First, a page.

We understand there’s a distinction between information and misinformation but we also understand the Orwellian threat here, that if there are elites and if there are government bureaucracies that decide what is information and what is misinformation, then you really are looking at a very different form of government than Americans believe ourselves to possess in our constitutional order. If you have elites who are able to say, “Look, that’s misinformation, here’s the party line.” If you’re going to practice medicine, you have got to repeat the party line. You deviate from the party line, then you can be censured or there can be sanctions brought by the medical authorities there in the state. If you are telling doctors you can’t say this to your patients based upon your own medical expertise, then we really are looking at the state control of medicine or, in this case, maybe one step away from the state.

The state’s passing the legislation but the authorization of some elite, whether it’s a professional association or others, to basically decide what is information and what is misinformation. Now, let me just tell you why the threat of that is so huge. What if the issue here isn’t medicine? What if it’s theology? What if it is preaching? What if it’s the Bible? What if there is some kind of power to say, “Here’s information, here’s disinformation. Well, the elites, in theological and in moral terms, are dramatically more liberal than the other portions of our society and that is easily documented.” And so, if you have elites deciding, “Oh, here’s the official theological line. Oh, here’s the official preaching. Here is the official political science. Here is the official ideology to be taught in the public schools.”

Well, you understand why the closer we look at this kind of logic the more troubling it appears to be because there is a valid judgment that this is extremely dangerous, not only to the integrity of information but it is also just very dangerous because it’s putting in the hands of an elite the power to control authorized information.

Part V

Monogamy Isn’t For Everyone?: USA Today–Once Again–Reveals How Our Culture’s Moral Universe Has Been Flipped Upside Down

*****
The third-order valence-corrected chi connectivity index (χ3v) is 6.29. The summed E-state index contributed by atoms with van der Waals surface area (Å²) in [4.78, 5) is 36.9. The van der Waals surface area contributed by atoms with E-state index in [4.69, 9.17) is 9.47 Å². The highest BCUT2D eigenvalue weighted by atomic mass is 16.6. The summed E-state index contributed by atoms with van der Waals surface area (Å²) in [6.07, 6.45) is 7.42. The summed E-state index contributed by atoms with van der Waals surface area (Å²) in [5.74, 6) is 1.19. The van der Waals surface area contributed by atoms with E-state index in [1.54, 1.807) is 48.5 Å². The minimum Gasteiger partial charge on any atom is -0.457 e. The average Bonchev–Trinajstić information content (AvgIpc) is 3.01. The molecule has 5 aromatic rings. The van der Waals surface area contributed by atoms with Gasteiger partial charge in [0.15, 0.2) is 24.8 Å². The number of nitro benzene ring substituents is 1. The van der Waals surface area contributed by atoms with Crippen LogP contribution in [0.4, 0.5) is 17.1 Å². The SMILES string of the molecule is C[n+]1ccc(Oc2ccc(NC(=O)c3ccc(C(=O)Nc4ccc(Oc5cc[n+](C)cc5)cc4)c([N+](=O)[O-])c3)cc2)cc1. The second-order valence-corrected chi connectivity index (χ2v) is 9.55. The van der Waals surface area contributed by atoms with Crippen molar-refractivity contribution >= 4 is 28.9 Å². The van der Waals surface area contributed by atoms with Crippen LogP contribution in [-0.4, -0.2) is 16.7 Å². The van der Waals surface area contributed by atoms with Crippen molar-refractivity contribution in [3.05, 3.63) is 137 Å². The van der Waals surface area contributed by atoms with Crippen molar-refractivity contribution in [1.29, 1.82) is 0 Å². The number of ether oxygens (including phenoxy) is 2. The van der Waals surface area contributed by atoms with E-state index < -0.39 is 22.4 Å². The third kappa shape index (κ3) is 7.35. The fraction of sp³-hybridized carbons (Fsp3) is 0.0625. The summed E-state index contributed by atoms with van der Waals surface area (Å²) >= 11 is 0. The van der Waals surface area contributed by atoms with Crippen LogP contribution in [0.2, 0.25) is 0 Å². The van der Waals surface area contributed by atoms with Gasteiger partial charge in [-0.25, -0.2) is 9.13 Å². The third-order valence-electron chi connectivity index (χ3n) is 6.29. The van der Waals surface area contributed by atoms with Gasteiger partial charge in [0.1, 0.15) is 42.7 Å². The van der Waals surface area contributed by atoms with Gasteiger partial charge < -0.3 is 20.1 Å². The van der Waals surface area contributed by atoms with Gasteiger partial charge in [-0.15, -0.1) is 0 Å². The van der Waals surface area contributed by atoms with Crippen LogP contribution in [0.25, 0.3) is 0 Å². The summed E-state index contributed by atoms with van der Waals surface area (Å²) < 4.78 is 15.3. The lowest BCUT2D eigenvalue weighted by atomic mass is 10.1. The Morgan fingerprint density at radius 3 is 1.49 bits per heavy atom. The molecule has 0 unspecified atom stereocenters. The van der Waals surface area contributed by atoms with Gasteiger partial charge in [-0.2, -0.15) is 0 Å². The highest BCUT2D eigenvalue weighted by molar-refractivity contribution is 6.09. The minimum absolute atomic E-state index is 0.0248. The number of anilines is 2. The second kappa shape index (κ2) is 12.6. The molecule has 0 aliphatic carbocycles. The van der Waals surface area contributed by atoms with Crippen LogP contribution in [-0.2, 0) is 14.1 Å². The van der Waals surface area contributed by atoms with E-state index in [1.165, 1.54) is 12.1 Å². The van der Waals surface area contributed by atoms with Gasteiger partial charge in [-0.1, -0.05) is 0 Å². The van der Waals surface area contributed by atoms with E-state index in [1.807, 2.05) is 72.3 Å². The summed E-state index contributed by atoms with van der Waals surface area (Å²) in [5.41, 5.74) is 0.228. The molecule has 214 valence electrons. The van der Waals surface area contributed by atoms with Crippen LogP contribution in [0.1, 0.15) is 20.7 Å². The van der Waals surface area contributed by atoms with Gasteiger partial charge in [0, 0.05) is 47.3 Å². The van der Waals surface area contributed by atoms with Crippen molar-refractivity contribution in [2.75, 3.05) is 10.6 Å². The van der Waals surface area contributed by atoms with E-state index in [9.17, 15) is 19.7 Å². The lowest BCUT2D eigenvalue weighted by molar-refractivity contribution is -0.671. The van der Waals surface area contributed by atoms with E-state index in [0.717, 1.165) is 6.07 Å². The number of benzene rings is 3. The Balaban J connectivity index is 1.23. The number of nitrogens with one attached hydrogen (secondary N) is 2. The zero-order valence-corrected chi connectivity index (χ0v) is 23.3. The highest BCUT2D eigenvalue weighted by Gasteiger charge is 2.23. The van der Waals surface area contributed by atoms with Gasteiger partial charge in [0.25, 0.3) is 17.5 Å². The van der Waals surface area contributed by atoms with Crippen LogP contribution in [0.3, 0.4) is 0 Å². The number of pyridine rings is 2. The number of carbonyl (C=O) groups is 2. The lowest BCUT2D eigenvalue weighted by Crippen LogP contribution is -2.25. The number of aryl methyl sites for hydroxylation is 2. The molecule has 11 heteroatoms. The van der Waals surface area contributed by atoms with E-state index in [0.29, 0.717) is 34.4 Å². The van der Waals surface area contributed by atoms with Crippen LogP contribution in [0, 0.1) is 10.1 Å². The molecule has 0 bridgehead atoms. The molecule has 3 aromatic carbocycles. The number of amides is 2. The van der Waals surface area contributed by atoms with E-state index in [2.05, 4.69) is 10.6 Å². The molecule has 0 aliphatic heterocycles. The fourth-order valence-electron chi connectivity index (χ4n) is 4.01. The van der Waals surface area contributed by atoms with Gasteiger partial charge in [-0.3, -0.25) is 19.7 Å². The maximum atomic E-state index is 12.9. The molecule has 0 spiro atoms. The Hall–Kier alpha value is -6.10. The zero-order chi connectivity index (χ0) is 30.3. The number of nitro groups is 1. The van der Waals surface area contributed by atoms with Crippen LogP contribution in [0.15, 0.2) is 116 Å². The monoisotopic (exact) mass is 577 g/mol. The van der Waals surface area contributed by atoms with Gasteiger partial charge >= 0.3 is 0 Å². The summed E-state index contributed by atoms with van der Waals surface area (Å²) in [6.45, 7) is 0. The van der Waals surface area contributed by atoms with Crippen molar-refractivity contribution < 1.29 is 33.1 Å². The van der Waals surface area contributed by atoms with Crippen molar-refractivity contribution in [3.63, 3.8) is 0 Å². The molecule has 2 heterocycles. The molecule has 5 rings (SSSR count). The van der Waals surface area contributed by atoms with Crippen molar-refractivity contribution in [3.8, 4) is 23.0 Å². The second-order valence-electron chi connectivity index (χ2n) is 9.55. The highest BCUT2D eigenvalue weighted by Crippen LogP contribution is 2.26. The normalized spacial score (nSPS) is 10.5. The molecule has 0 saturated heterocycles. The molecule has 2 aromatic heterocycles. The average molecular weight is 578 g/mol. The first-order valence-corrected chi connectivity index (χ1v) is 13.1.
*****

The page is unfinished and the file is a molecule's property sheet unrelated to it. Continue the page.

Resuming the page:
But finally, as we’re thinking about moral change in the United States, I just want to point to what was not intended to be a major news article by USA Today. I’ve remarked before that USA Today is turning itself into one of the most liberal journalistic sources imaginable.

I just wanted to point to how vast changes, moral changes have to have taken place in our society for USA Today to decide that they would put on the front of their life or lifestyle section an article with the headline, “Examine Needs in Exclusive Relationship,” that’s by Sara Kuburic. Here’s how the article begins, “Monogamy isn’t for everyone but, for those who want or need it, becoming exclusive with a dating partner is a big step.” I am not going to take the article further. But the point is, it is insinuated in this article that if you are committed to monogamy it must be because, pathetically enough, you have some kind of psychological or emotional need for it.

There’s nothing more to it than just a matter of personal choice, and it is just reflective of those who have a need for monogamy and the presumably more psychologically healthy who have no such need. Every once in a while you look at something like this and you think, you know, most Americans just threw this away and, by the way, that’s the right thing to do with this article. But before you throw it away too hastily, just recognize a vast moral change in our landscape had to take place for this kind of article to make sense published anywhere, but in this kind of media real estate this article tells us that we really are living in a world in which the entire moral universe is being turned upside down.

But, then again, I’ll say that’s for reality, for those who have a psychological need for it, reality, that is.

Thanks for listening to The Briefing.

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I’ll meet you again tomorrow for The Briefing.

R. Albert Mohler, Jr.